Navarre researcher, Jaione Valle Turrillas, has identified two genes that could help as targets for pharmaceutical drugs that fight the Staphylococcus aureus “one of the bacteria which causes most infections in medical implants”. The results of her research have been published in her PhD thesis, "The role of the global regulators SarA and õB in Staphylococcus aureus biofilm formation", defended at the Public University of Navarre.
Bacterias a thousand time more resistant
The bacteria Staphylococcus aureus is one of those which are associated with greater frequency of infections in implants carried out in hospitals. Usually, the bacteria adheres to the surface of the implant, “where microorganism communities are formed that grow on being absorbed into a matrix of polysaccharides, commonly known as biofilm”, according to Jaione Valle.
BigH1 -- The key histone for male fertility
14.12.2017 | Institute for Research in Biomedicine (IRB Barcelona)
Guardians of the Gate
14.12.2017 | Max-Planck-Institut für Biochemie
MPQ scientists achieve long storage times for photonic quantum bits which break the lower bound for direct teleportation in a global quantum network.
Concerning the development of quantum memories for the realization of global quantum networks, scientists of the Quantum Dynamics Division led by Professor...
Researchers have developed a water cloaking concept based on electromagnetic forces that could eliminate an object's wake, greatly reducing its drag while...
Tiny pores at a cell's entryway act as miniature bouncers, letting in some electrically charged atoms--ions--but blocking others. Operating as exquisitely sensitive filters, these "ion channels" play a critical role in biological functions such as muscle contraction and the firing of brain cells.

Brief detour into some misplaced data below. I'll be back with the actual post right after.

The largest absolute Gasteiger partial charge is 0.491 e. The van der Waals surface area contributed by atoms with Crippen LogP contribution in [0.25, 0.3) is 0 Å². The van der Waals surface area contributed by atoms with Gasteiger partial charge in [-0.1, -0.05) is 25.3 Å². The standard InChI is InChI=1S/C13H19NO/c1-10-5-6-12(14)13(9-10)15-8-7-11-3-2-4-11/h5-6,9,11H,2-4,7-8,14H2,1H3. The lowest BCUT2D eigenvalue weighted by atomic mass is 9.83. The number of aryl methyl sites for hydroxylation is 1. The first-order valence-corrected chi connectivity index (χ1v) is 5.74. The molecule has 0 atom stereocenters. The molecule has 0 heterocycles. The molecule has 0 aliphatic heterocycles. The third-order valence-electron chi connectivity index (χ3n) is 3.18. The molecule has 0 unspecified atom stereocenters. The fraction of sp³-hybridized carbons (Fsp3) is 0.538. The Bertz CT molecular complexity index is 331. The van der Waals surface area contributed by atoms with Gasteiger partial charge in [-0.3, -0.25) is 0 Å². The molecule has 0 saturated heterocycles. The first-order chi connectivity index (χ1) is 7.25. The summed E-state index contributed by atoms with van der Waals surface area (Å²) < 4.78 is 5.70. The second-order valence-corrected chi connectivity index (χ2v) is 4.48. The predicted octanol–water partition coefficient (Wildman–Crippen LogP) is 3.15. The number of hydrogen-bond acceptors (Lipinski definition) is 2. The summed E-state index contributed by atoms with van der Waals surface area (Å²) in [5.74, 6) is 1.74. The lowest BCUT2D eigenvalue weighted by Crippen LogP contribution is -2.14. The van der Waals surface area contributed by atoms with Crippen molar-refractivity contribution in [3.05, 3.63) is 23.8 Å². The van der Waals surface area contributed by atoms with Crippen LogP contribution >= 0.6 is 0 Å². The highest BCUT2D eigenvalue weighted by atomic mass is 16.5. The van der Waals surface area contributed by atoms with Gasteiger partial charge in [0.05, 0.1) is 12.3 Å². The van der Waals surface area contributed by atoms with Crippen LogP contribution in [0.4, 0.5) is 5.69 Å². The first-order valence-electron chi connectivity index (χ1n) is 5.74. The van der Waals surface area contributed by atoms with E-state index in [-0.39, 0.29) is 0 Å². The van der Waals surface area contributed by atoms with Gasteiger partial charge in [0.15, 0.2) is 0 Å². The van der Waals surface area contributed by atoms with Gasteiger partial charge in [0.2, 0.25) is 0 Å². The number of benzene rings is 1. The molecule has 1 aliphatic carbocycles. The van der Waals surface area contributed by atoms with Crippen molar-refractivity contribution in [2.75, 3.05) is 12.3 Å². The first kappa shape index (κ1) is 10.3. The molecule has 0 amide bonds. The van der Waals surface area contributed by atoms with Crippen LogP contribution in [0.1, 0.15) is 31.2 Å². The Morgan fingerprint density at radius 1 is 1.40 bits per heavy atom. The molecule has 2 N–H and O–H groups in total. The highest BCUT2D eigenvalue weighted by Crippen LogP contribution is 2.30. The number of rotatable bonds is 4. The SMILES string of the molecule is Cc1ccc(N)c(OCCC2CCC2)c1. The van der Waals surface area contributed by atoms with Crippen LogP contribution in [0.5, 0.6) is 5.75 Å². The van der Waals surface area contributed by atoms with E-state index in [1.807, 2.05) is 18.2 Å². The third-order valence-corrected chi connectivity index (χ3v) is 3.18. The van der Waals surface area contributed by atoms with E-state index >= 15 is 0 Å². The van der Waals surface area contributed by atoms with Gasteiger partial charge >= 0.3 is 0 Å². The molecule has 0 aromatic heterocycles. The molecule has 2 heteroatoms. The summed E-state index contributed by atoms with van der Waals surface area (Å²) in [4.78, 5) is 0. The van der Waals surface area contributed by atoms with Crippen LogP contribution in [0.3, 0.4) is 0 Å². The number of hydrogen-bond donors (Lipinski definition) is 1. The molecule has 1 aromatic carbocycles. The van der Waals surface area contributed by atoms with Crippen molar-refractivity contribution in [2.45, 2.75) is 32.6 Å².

To rapidly transport the right ions through the cell membrane, the tiny channels rely on a complex interplay between the ions and surrounding molecules,...
The miniaturization of the current technology of storage media is hindered by fundamental limits of quantum mechanics. A new approach consists in using so-called spin-crossover molecules as the smallest possible storage unit. Similar to normal hard drives, these special molecules can save information via their magnetic state. A research team from Kiel University has now managed to successfully place a new class of spin-crossover molecules onto a surface and to improve the molecule’s storage capacity. The storage density of conventional hard drives could therefore theoretically be increased by more than one hundred fold. The study has been published in the scientific journal Nano Letters.
Over the past few years, the building blocks of storage media have gotten ever smaller. But further miniaturization of the current technology is hindered by...
With innovative experiments, researchers at the Helmholtz-Zentrums Geesthacht and the Technical University Hamburg unravel why tiny metallic structures are extremely strong
Light-weight and simultaneously strong – porous metallic nanomaterials promise interesting applications as, for instance, for future aeroplanes with enhanced...
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14.12.2017 | Physics and Astronomy
14.12.2017 | Life Sciences
14.12.2017 | Life Sciences